Maria on the balcony and Tony climbing down the ladder in West Side StoryJake David Smith and Lauren Maria Medina (a passionate Tony and lovable Maria respectively) carried the show well as leads. I’m hoping Mr. Smith will record his version of “Something’s Coming” so that we can all listen to it on repeat.

Anita and the female Sharks dancingA few additional standouts were Marisa Fee as Anybodys (a scene stealer in the best of ways – the eye was drawn to her), Bret Tuomi as Glad Hand (absolutely hilarious, making me wish for the first time ever that the part was longer and had more lines), and Vanessa Aurora Sierra as Anita (feisty and affecting).

The Marriott production of West Side Story is an entertaining creation of gorgeous voices, incredible dancing, and an unbeatable score. Go out and enjoy seeing some theatre in person again with this show.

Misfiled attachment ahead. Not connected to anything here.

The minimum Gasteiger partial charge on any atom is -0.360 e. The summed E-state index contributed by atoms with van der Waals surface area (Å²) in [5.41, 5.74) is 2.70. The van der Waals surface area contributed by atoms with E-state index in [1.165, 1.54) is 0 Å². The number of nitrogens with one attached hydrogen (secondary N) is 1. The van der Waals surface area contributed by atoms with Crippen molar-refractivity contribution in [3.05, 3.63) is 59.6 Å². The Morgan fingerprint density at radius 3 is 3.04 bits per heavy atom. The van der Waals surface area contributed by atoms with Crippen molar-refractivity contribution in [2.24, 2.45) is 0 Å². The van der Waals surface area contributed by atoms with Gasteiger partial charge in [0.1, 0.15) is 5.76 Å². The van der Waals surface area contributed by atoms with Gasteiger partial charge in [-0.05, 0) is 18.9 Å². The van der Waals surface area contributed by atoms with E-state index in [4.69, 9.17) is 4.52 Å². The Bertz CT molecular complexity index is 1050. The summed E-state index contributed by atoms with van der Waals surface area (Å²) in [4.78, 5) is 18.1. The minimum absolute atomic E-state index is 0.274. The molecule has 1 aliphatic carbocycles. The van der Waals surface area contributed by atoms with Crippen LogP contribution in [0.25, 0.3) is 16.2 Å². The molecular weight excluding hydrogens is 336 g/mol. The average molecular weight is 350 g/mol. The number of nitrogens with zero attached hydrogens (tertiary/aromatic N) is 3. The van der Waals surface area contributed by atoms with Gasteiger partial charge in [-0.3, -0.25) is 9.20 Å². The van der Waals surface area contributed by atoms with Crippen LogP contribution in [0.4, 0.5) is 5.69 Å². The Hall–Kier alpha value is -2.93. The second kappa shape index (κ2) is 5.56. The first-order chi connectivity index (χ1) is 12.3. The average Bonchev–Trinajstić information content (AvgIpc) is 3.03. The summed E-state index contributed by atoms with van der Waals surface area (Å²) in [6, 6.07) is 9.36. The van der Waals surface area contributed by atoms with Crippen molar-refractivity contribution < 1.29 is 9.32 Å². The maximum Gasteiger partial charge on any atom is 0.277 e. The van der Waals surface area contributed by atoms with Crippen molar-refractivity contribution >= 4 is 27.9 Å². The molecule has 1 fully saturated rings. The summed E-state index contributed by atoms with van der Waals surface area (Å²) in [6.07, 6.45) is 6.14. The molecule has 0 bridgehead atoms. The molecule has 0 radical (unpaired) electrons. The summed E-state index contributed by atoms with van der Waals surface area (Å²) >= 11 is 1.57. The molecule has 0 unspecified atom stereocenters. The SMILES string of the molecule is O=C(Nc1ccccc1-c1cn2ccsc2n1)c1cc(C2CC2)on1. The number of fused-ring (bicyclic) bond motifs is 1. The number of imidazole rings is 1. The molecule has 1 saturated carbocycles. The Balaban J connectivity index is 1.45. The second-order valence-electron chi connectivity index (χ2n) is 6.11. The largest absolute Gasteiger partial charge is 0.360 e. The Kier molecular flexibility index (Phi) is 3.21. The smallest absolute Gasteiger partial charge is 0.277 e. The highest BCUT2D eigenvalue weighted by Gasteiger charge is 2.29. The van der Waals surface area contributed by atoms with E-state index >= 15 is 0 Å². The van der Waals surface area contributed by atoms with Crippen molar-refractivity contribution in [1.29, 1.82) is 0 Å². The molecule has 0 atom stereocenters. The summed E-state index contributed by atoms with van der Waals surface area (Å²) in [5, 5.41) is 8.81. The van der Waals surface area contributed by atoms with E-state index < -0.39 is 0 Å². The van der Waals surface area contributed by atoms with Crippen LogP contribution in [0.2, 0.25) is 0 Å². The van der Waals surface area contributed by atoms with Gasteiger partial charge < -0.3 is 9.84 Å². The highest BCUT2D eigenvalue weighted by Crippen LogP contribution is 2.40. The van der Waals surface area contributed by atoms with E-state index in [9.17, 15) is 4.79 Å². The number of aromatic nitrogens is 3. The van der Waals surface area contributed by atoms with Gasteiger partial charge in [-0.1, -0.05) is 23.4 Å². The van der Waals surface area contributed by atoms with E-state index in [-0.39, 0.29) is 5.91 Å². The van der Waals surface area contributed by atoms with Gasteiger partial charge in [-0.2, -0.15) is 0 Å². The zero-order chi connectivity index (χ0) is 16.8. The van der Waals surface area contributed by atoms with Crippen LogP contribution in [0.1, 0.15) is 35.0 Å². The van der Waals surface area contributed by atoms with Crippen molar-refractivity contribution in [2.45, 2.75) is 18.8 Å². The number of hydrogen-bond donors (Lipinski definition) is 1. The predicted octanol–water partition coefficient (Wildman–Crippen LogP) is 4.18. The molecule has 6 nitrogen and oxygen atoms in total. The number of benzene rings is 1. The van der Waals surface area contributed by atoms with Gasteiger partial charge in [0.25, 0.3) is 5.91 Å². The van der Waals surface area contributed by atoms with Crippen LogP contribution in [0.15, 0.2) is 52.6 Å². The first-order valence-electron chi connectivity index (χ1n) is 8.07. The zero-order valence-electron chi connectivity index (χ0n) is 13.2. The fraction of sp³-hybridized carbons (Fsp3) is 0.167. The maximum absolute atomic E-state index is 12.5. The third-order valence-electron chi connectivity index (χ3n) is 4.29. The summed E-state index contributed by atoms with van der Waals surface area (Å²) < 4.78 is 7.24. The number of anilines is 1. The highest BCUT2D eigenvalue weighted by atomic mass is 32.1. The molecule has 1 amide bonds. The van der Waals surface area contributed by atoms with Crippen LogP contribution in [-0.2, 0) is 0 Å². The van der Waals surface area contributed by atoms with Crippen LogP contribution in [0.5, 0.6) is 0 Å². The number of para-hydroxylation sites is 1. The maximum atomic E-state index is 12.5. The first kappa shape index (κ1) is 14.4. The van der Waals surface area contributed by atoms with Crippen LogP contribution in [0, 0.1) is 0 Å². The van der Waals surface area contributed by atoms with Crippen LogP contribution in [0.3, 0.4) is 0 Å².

Marriott Theatre: West Side Story Chicago ReviewWest Side Story is playing at Marriott Theatre through 3/27/2022. Tickets can be purchased by calling (847) 634-0200. Marriott Theatre is located at 10 Marriott Drive in Lincolnshire.

Marriott Theatre’s ‘Kiss Me Kate’ Packs The Talent

Lilli Vanessi fighting with Bill Calhoun in 'Kiss Me Kate'The last time I stepped foot into a musical theatre performance was on December 26, 2019. At the time I had no idea how long it would be until I got to see a live performance again, and because life got in the way, I wasn’t able to go to a show during the first few months of 2020.

Then the pandemic hit and all of the theaters were shuttered. We had the benefit of seeing some viral musical performances online, but there is nothing like the energy of sitting in a theater seat and experiencing the energy of an in-person performance. The performers feel your energy, turn it into magic, and give it right back to you. There’s nothing like it.

So this performance of Kiss Me Kate at the Marriott Theatre in Lincolnshire was my “welcome back.” Always full of the most talented casts, this show did not disappoint.